Do you struggle to be tough enough with your cat?

This is about tough love. Domestic cat management sometimes requires the cat owner to be quite emotionally tough. We love our cats. We are emotionally tender towards them. We want to please them and do our best to ensure that they are happy and able to express their natural instincts and behaviour. There are times when we have to do things which we know they won’t like. As cats don’t always understand why we have to do certain things which they don’t like but which are in the best interests of their welfare it can be tricky to do this things at an emotional level.

You love your cat genuinely. The problem is that you don’t want to upset him even though it is good for him. He does not understand this. This is the human emotional challenge.

Ugandan kitten
Ugandan kitten Michael. Very nice photograph. I love it. I don’t know who took it. Probably the husband of the woman we see with this cute Ugandan kitten.
Until September 7th I will give 10 cents to an animal charity for every comment. It is a way to help animal welfare without much effort at no cost. Comments help this website too, which is about animal welfare.

For instance, you have to give him a pill regularly. Really, for some cats even giving him one pill takes a lot emotional courage from the cat’s owner. I may be exaggerating but I have made the point. Your cat will object to it. He may wrestle with you and make life difficult. But you have to deliver that bloody pill and you put off the evil moment because you (a) don’t want to put your cat through the experience and (b) you don’t want to upset him and (c) you don’t want to put yourself through the experience.

If the illness is low level or if the pill is for preventative medicine you can see how administering such a pill can be put off almost indefinitely.

There are many examples of situations where a cat owner has to be tough on their cat and at least for a while upset him which may present a barrier to doing it to some cat owners who perhaps lack the emotional strength to do what is necessary or they are great cat owners but perhaps overly sensitive.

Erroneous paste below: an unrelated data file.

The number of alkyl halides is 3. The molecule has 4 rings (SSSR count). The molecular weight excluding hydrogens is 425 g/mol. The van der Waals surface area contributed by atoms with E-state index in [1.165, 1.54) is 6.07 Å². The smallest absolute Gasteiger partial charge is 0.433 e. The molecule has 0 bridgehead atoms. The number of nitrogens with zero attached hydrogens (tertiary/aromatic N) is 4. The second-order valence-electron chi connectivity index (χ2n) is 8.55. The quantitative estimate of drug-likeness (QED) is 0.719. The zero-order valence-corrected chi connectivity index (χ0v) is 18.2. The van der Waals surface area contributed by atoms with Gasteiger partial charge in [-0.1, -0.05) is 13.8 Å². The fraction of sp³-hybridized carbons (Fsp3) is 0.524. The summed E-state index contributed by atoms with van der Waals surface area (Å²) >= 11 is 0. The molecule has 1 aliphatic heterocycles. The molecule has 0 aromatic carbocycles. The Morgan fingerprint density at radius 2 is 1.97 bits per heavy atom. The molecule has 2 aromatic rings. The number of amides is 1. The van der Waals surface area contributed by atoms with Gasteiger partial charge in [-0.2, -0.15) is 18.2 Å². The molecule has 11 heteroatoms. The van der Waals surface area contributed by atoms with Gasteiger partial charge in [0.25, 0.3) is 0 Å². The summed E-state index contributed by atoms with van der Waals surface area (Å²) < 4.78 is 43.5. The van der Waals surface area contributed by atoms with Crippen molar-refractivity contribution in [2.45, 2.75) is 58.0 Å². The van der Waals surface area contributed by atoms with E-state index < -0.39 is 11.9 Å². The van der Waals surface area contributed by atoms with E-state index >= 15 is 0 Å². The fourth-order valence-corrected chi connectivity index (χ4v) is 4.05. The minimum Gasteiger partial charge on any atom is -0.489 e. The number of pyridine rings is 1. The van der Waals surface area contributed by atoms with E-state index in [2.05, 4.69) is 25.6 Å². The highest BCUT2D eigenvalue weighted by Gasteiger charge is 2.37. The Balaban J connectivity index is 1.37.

You are travelling to see a relative. You can leave your cat at home and have a neighbour pop in to check up on him. Or you can make good arrangements to take him with you. You know he’ll object to travelling but it is the best way in the interest of cat welfare when weighing up the pros and cons. You know he won’t like it initially but he’ll settle down. You are going to put him through some uncomfortable moments but you have to do it.

Even when your cat is an indoor/outdoor cat and enjoys being outside there may be times when he has to be kept inside. He won’t like it. You have to dig deep and be emotional strong to keep him in despite the fact that you are a fervent believer in letting your cat express his innate natural desires in the interest of contentment.

Do you have moments when you struggle with your emotions to be tough on your cat when thinking of his welfare? Perhaps you don’t. I do as you can tell. Perhaps some cat owners are too emotionally sensitive towards their cat. This can lead to a laissez-faire attitude towards cat caretaking to the cat’s detriment.

There is an element of genuine animal management when looking after a domestic cat and we have to be professional about it. It may sound too unemotional to call our relationship with domestic cats “animal management” but there is an aspect of our relationship which is exactly that.

5 thoughts on “Do you struggle to be tough enough with your cat?”

  1. This is a comment from Sandy:

    Yes, giving pills is the toughest thing I’ve had to do, besides are the reasons you mentioned, I have arthritis in my hands, so it makes pilling even more difficult. I’ve had help, but not with an experienced cat person.